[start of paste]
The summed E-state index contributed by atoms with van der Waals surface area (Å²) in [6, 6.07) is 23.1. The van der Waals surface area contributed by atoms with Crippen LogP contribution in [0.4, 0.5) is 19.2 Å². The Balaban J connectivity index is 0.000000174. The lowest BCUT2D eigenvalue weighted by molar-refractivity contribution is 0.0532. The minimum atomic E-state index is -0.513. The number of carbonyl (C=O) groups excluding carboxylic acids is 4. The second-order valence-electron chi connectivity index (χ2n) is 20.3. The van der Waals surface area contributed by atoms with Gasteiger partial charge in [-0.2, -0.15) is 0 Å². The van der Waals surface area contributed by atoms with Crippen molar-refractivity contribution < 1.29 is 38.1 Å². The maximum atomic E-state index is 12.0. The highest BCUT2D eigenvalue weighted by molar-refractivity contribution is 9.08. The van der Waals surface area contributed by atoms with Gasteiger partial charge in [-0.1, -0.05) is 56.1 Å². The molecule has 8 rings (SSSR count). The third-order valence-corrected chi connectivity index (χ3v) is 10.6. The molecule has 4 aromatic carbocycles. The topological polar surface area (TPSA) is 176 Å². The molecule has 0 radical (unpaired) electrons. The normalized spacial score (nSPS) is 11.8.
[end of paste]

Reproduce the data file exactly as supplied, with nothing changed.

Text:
The summed E-state index contributed by atoms with van der Waals surface area (Å²) in [6, 6.07) is 23.1. The van der Waals surface area contributed by atoms with Crippen LogP contribution in [0.4, 0.5) is 19.2 Å². The Balaban J connectivity index is 0.000000174. The lowest BCUT2D eigenvalue weighted by molar-refractivity contribution is 0.0532. The minimum atomic E-state index is -0.513. The number of carbonyl (C=O) groups excluding carboxylic acids is 4. The second-order valence-electron chi connectivity index (χ2n) is 20.3. The van der Waals surface area contributed by atoms with Gasteiger partial charge in [-0.2, -0.15) is 0 Å². The van der Waals surface area contributed by atoms with Crippen molar-refractivity contribution < 1.29 is 38.1 Å². The maximum atomic E-state index is 12.0. The highest BCUT2D eigenvalue weighted by molar-refractivity contribution is 9.08. The van der Waals surface area contributed by atoms with Gasteiger partial charge in [-0.1, -0.05) is 56.1 Å². The molecule has 8 rings (SSSR count). The third-order valence-corrected chi connectivity index (χ3v) is 10.6. The molecule has 4 aromatic carbocycles. The topological polar surface area (TPSA) is 176 Å². The molecule has 0 radical (unpaired) electrons. The normalized spacial score (nSPS) is 11.8.